Frame To Frame – Bob and Jean

Early spring wildflowers at Cootes Paradise in Burlington

Early spring wildflowers at Cootes Paradise in Burlington

round-lobed Hepatica, Cootes Paradise, Burlington

April showers bring May flowers, and true to that adage, the forests in Cootes Paradise in Hamilton, Ontario, were already liberally sprinkled with clumps of Round-lobed Hepatica (Anemone Americana).  We had been enjoying very warm temperatures in Southern Ontario, and in combination with the odd April shower, it has given rise to these early spring wildflowers.

round-lobed Hepatica and Leaves, Cootes Paradise, Burlington

Scampering up the hillsides and along the trails, Round-lobed Hepatica provided a colourful contrast to the otherwise brown forest floor.  It is a native perennial that grows between 4-6 inches tall. The tuft of lobed  leaves that develop during the spring actually persist through the winter in shades of green, reddish brown or brownish green, as seen in my picture.

round-lobed Hepatica, Mauve, Cootes Paradise, Burlington

Round-lobed Hepatica is one of the first spring wildflowers to come into bloom, usually with lavender flowers.

sharp-lobed Hepatica, White, Cootes Paradise, Burlington

Growing in close proximity to the Round-lobed Hepatica were equal numbers of Sharp-lobed Hepatica.  These plants are very much like one another, except where it comes to the leaves.

sharp-lobed Hepatica and Leaves, Cootes Paradise, Burlington

Both species of Hepatica bear blooms in shades of white, pink or mauve, but here, you can see that the leaves of the Sharp-lobed Hepatica are more pointed at the tips, and the lobes are more deeply cut.  Another common name for Hepatica is Liverleaf, which refers to the appearance and shape of the leaves.

sharp-lobed hepatica, Cootes Paradise, Burlington

On both species of this plant, a single flower grows atop each slender, hairy stem.  The hairy stems help protect the plant by keeping a warm layer of air close to the plant when the spring temperatures drop to freezing.

sharp-lobed Hepatica Closeup, Cootes Paradise, Burlington

The delicate flowers gaily bobbed in the breeze, but they will be short-lived.

Trout Lily Plants, Cootes Paradise, Burlington

I had not expected to see Trout Lily (Erythronium americanum) in bloom yet, but there, along the forest trails, a few of these delightful spring flowers had already been encouraged to open their buds.

Trout Lilies and Leaves, Cootes Paradise, Burlington

As a child, we used to call this flower Adder’s Tongue or Dog-Toothed Violet.  A pair of maroon-mottled leaves sheathes the base of each stalk that bears a nodding flower.

Trout Lily, Closeup, Cootes Paradise, Burlington

Each flower is composed of petals and sepals that are bent backwards exposing six brown stamens.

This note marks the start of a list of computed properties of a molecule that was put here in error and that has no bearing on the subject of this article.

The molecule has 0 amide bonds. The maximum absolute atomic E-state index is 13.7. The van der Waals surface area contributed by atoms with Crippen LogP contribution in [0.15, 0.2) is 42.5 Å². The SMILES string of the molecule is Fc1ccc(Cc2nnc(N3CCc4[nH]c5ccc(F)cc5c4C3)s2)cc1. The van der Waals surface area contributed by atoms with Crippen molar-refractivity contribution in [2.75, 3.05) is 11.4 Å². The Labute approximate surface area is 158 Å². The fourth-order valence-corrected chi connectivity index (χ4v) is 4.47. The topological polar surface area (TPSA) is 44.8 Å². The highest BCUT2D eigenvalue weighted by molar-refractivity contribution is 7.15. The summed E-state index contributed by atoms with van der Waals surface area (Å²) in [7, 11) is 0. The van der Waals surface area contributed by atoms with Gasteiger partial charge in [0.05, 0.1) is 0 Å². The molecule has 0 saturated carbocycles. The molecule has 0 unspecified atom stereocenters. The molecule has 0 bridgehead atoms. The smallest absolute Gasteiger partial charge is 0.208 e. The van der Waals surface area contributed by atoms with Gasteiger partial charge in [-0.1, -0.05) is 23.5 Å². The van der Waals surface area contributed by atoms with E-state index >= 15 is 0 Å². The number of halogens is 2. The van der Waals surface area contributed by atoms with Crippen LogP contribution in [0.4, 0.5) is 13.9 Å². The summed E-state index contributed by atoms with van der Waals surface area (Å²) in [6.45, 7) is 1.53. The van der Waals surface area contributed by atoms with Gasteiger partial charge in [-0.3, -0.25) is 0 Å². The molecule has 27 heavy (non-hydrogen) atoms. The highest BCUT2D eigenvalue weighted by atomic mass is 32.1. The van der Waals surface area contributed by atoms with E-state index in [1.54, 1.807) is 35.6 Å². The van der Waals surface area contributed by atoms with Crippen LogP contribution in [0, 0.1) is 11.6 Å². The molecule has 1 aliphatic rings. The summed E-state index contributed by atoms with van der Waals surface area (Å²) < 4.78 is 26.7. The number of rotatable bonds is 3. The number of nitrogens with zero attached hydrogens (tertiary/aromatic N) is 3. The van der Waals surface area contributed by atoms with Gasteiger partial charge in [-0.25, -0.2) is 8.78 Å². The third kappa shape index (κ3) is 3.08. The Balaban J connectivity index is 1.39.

Mayapples, Not Unfurled, Cootes Paradise, Burlington

Not yet showing signs of flowers, the modest Mayapple (Podophyllum peltatum) had only recently pushed its way up out of the soil.  The dense shoots, composed of tightly-wrapped leaves, seemed to glow from within where the sunlight lit their white crowns.

Mayapples, Beginning to Unfurl, Cootes Paradise, Burlington

It won’t be long before each plant supports between 1-3 deeply-lobed leaves and one delicate white flower.  Although the common name is Mayapple, it is the flower that appears in early May, not the “apple”.  The fruit or “apple” is produced by early summer and ripens later in summer.

Skunk Cabbage, Cootes Paradise, Burlington

Since our last visit to Cootes Paradise, when Bob and I discovered the humble Skunk Cabbage in early bloom, we wanted to check the status of that plant’s development.

Skunk Cabbage Leaves Unfurling, Cootes Paradise, Burlington

Skunk Cabbage Grows from Initial Bract, Cootes Paradise, Burlington

Vibrant green leaves closely wrapped into themselves are now slowly unfurling in a spiraling pattern into what will become a beautiful clump of cabbage-shaped leaves.  In my photo, here, you can see the remains of the maroon-coloured bloom that preceded the growth of the leaves.

Skunk Cabbage Leaves Unfurling, Cootes Paradise, Burlington

Gradually a large, funnel-shaped rosette forms.  The largest leaves will reach three, occasionally four feet in length.

Skunk Cabbage Plants, Cootes Paradise, Burlington

Skunk Cabbage Sprawl Along Hillside, Cootes Paradise, Burlington

Stands of the vigorously growing Skunk Cabbage scrambled up the hillsides, never venturing far from a source of water.  By mid-May, the surge of spring growth will peak, and the wetland will be flooded with wide swathes of robust Skunk Cabbage plants.

Skunk Cabbage along Stream, Cootes Paradise, Burlington

For now, the most hearty plants are those with their feet actually in water such as this one growing right at the edge of a stream.  Bob and I were careful to keep our own feet dry as we navigated the woodland environment in search of more wondrous things to see and experience.

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Frame To Frame – Bob and Jean